M2: Discuss the factors likely to influence current and future patterns of health in the UK.
In the 21st century society there are two current factors that are very obvious in affecting patterns of health. These are that of social class affecting health and lifestyle choices.
There has always been a link between social class and health, even with the welfare state and the improvements made to health in all sections of societies over the years, a difference still remains in this area. This difference is applied to all aspects of health, which include life expectancy, general levels of health and infant mortality. Many people argue that as long as the quality of life is improving in all public sectors then there is no concern for anyone. On the other hand some others argue that the failure to close this social difference is a disgrace particularly taking into account that the NHS has now been operational for 62 years and this still hasn’t removed the marked differences in all sections of health across the social classes. Since social class encompasses a number of different influences such as wealth, culture, status, employment and background, which makes the link between social class and ill health is complicated.
In 2012, an article in the Guardian newspaper, written by health correspondent Dennis Campbell, publicised that the middle class population are making the trend of attempting to improve their health thrive whilst the ones in lower class continue with risky behaviour which therefore increases their chances of developing a range of serious illnesses and put ‘unavoidable pressure’ on an already hard-pressed NHS. During the period of time where the Labour government embarked on a campaign to encourage people to live healthier lives, 2003-2008, a study was carried out to look at the differences between the health of people in different social classes. The results showed that those with no education qualification were more than five times likely as those with degrees to engage in four key damaging behaviours in 2008, compared with three times as likely in 2003. Due to these statistics being found there has now been a lot of doubt over whether government health secretary will fulfil his pledge to ‘improve the health of the poorest fastest’ so as to improve the gap in health inequalities. This has restarted the debate as to how to encourage poorer people to adopt healthier habits as it was proved that the UK’s richest citizens live seven years longer on average than the poorer neighbours.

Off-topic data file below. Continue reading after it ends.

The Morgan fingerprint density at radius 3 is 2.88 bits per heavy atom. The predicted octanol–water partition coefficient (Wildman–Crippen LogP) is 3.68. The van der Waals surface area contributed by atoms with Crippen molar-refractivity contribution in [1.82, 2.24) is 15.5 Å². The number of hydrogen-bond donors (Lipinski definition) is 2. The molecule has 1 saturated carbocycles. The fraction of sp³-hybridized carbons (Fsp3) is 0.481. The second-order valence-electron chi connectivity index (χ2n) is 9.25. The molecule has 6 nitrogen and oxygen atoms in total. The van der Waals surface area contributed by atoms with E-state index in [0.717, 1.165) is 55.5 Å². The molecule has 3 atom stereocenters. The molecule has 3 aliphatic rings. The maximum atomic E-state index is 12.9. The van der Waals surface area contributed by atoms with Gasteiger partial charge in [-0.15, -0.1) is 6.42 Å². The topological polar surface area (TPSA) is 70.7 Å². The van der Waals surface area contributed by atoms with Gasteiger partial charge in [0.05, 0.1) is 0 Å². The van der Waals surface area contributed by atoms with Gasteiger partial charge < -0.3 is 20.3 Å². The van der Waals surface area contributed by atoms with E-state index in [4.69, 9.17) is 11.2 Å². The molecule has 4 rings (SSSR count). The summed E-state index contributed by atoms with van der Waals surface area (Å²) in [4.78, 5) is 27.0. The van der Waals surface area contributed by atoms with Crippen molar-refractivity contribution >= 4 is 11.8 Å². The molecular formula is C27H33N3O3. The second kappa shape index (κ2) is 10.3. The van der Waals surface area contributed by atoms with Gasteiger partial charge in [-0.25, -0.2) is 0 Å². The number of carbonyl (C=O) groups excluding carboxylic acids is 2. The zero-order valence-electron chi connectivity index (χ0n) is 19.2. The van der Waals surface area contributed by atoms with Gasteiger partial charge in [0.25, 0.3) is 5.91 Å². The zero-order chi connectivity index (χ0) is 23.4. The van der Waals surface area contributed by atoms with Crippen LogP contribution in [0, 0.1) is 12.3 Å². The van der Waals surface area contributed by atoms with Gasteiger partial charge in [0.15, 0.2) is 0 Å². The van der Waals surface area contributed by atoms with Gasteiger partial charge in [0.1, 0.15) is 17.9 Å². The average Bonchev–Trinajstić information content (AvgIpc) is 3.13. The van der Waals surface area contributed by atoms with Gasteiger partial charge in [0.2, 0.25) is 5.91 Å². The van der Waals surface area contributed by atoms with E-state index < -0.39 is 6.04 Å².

This increasing divide was identified by David Buck, a senior fellow at the King’s Fund who was head of health inequalities at the Department of Health until 2010. Buck stated that ‘the [widening] inequality gap is due to the improvement in those at the top, and, to a lesser degree, those in the middle, not because those at the bottom have got worse per se. They're stuck in a rut’.
The second factor that currently affects health greatly in the UK is lifestyle choices. A person’s lifestyle choices can depict what happens to the individual in the future and currently it is getting out of hand and causing more and more negative patterns of health. Factors including smoking, diet, alcohol, culture, recreational drugs and access to leisure and recreational facilities all affect leading a healthy lifestyle.
The government has put out many advertisements on lifestyle choices, particularly their campaign on getting the nation healthier, and therefore nowadays everyone knows how to do it, it is whether they act on this or not that is the problem. They are fully aware of the effects it has on both them and the individual’s surrounding them. There are more strategies implemented to try and reduce the number of people the smoke, drink excessively and take drugs.
The biggest scheme done by the government is the education for the population on how to eat healthily and the...